Perhaps it is just a coincidence with how the 2019 West Virginia schedule fell or maybe it is a sign of the direction many college football programs are headed, but this week will be the fifth time in six games West Virginia has faced a team with a quarterback capable of tucking the ball and hurting the Mountaineers in the run game.
West Virginia has had to deal with standouts such as Missouri’s Kelly Bryant and Texas’ Sam Ehlinger so far this season, but when the Mountaineers (3-2, 1-1 Big 12) take on visiting Iowa State (3-2, 1-1) on Saturday (4 p.m. on ESPN), they will get perhaps their biggest challenge to date.
ISU quarterback Brock Purdy got off to a slow start to the season, but the sophomore who carved up the Mountaineers as a freshman in Ames has come on strong in recent weeks with a lopsided win against TCU the latest example of his talent and potential.
Against the Horned Frogs on Saturday, Purdy completed 19 of 24 pass attempts for for 247 yards and two touchdowns to go along with a team-leading 102 rushing yards on 12 carries. This will be the first time the Cyclones and Purdy have played against a WVU team with Neal Brown as the head coach, but that hasn’t stopped the Cyclones quarterback from gaining a fan in the new man on the Mountaineer sideline.
“Purdy is playing really good,” Brown said on Monday’s Big 12 coaches teleconference. “I’m super impressed. I think he’s in the conversation to be the best quarterback we’ve played, and we played two really good ones already. He’s in the conversation and I’m so impressed with what he’s done. Offensively they’re playing at a really high level, and their stats show that. He’s throwing the ball down the field. His long speed is good and he’s big enough to run physical. I’m really impressed with what he’s done. Early on, outside of the numbers that [Oklahoma quarterback Jalen] Hurts is putting up, he’s in contention to be looked at as one of the top players in our league offensively, for sure.”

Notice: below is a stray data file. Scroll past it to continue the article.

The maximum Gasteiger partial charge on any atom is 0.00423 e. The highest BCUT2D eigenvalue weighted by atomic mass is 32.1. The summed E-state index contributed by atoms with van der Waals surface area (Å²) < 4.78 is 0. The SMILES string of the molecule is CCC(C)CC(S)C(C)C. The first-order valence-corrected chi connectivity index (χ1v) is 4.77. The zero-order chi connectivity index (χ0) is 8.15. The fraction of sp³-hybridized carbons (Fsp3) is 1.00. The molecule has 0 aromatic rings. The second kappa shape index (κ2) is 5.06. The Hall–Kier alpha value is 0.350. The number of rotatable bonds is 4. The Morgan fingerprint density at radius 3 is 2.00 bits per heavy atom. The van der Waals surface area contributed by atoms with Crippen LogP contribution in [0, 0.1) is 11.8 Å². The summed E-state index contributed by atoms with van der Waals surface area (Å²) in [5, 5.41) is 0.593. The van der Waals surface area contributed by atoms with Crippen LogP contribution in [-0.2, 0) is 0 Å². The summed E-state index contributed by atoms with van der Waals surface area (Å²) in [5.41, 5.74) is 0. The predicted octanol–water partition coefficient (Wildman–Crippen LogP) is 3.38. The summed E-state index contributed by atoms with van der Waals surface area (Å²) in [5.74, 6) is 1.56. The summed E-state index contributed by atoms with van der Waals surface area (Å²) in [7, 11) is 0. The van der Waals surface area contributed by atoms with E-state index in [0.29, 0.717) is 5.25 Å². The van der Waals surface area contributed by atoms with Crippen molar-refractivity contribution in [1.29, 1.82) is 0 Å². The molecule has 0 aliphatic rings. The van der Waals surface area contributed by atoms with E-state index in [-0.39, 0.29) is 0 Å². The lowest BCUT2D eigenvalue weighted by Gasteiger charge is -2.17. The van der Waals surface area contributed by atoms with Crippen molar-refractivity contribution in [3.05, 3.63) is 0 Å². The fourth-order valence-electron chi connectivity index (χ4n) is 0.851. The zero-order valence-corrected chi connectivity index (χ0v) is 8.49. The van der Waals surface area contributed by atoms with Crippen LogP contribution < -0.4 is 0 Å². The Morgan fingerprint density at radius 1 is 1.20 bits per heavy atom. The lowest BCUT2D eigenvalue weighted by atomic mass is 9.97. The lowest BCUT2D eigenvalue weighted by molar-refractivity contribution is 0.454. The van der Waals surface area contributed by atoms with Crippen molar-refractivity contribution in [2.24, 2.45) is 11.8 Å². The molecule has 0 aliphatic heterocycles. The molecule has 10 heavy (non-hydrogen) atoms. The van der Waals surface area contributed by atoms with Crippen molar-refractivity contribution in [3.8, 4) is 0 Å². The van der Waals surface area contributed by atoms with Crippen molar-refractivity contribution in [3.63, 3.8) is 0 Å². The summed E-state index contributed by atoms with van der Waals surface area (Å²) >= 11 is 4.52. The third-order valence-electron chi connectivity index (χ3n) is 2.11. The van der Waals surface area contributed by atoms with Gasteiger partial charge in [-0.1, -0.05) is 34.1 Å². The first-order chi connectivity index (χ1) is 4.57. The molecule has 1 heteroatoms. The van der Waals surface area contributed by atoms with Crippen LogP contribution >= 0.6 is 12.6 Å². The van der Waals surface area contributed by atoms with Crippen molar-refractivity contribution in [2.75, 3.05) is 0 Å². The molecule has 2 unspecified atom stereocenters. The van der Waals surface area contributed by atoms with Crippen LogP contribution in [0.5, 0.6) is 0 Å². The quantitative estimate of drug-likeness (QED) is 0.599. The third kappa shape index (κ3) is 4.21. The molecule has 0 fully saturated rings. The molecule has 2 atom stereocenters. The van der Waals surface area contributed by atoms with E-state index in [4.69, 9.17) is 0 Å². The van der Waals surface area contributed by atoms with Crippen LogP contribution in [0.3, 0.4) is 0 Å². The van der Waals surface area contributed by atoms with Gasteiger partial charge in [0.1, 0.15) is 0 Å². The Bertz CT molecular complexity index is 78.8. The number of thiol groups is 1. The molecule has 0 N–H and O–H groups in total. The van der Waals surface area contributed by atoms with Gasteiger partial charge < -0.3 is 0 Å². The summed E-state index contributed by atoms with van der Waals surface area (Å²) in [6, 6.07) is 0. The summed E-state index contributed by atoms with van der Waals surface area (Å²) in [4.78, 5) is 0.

Purdy is currently second to Hurts for the Big 12 lead in total offense at 356.2 yards per game. His average of 315.6 passing yards per game leads the conference and he also leads the Cyclones with 203 total rushing yards to go with five rushing touchdowns.
Having played so many teams with dual-threat capable quarterbacks, there certainly are some similarities the Mountaineers have identified in defending against it. When it comes down to the individual players, however, Brown said Purdy, along with Ehlinger and Bryant, have all been used in different ways.
“How they run Purdy is quite a bit different than how [Texas has] run Ehlinger,” Brown said. “Missouri wasn’t really running Kelly Bryant — Clemson did but Missouri wasn’t at that time, so our defensive calls are different. Brock is faster than some of the other dual-threat quarterbacks we’ve played.
“He’s got a really strong lower body and he’s fast. He has broken a lot of tackles this year.”
HAND IT TO KENDALL
In that September game against Missouri, WVU starting quarterback Austin Kendall smacked his throwing hand off the helmet of a Tigers’ defender and sustained a pretty nasty cut as a result. The Athletic reported on Sunday that an infection in the ailing hand, which had been re-injured during practice, forced Kendall to spend two nights in the hospital during West Virginia’s bye week and kept him out of one practice.
Brown addressed the bye week situation with the quarterback’s throwing hand on Monday.
“He missed one practice last week,” Brown said. “He missed our practice on Sunday. He practiced the rest of the time. There is zero question about his toughness. If you go back and watch our first three games and the amount of hits he took in those games, to be able to get up and come back and really I don’t think he missed any time for any of those hits. He missed a practice on Sunday. He’s a tough guy and he came back and practiced the rest of the week.”
Kendall threw four interceptions against Texas last week, but also accounted for four touchdowns.
“I thought he gave us a chance on Saturday,” Brown said.